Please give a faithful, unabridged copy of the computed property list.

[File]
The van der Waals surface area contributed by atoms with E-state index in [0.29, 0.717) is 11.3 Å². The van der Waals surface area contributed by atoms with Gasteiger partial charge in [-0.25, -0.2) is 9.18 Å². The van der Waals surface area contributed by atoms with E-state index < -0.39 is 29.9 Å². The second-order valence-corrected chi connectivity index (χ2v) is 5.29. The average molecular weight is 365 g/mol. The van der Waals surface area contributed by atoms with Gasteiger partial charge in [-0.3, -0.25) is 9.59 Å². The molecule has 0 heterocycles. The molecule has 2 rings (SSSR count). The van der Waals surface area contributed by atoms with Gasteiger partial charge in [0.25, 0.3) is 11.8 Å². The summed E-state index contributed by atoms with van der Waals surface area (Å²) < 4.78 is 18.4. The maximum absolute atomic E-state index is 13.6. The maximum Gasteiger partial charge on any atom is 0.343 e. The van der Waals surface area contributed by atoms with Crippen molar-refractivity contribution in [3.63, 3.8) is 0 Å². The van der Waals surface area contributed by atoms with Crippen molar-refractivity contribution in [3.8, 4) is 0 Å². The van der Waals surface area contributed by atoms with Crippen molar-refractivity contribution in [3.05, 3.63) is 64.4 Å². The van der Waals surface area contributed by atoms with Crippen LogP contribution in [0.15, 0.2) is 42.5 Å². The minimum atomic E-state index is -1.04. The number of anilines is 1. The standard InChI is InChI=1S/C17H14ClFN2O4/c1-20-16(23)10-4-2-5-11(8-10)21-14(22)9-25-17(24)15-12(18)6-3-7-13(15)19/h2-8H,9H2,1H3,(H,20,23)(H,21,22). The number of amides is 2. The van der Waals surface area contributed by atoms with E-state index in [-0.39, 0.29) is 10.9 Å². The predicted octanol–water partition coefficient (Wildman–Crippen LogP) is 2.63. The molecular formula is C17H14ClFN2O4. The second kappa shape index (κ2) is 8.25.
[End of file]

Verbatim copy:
The van der Waals surface area contributed by atoms with E-state index in [0.29, 0.717) is 11.3 Å². The van der Waals surface area contributed by atoms with Gasteiger partial charge in [-0.25, -0.2) is 9.18 Å². The van der Waals surface area contributed by atoms with E-state index < -0.39 is 29.9 Å². The second-order valence-corrected chi connectivity index (χ2v) is 5.29. The average molecular weight is 365 g/mol. The van der Waals surface area contributed by atoms with Gasteiger partial charge in [-0.3, -0.25) is 9.59 Å². The molecule has 0 heterocycles. The molecule has 2 rings (SSSR count). The van der Waals surface area contributed by atoms with Gasteiger partial charge in [0.25, 0.3) is 11.8 Å². The summed E-state index contributed by atoms with van der Waals surface area (Å²) < 4.78 is 18.4. The maximum absolute atomic E-state index is 13.6. The maximum Gasteiger partial charge on any atom is 0.343 e. The van der Waals surface area contributed by atoms with Crippen molar-refractivity contribution in [3.63, 3.8) is 0 Å². The van der Waals surface area contributed by atoms with Crippen molar-refractivity contribution in [3.8, 4) is 0 Å². The van der Waals surface area contributed by atoms with Crippen molar-refractivity contribution in [3.05, 3.63) is 64.4 Å². The van der Waals surface area contributed by atoms with Crippen LogP contribution in [0.15, 0.2) is 42.5 Å². The minimum atomic E-state index is -1.04. The number of anilines is 1. The standard InChI is InChI=1S/C17H14ClFN2O4/c1-20-16(23)10-4-2-5-11(8-10)21-14(22)9-25-17(24)15-12(18)6-3-7-13(15)19/h2-8H,9H2,1H3,(H,20,23)(H,21,22). The number of amides is 2. The van der Waals surface area contributed by atoms with E-state index in [-0.39, 0.29) is 10.9 Å². The predicted octanol–water partition coefficient (Wildman–Crippen LogP) is 2.63. The molecular formula is C17H14ClFN2O4. The second kappa shape index (κ2) is 8.25.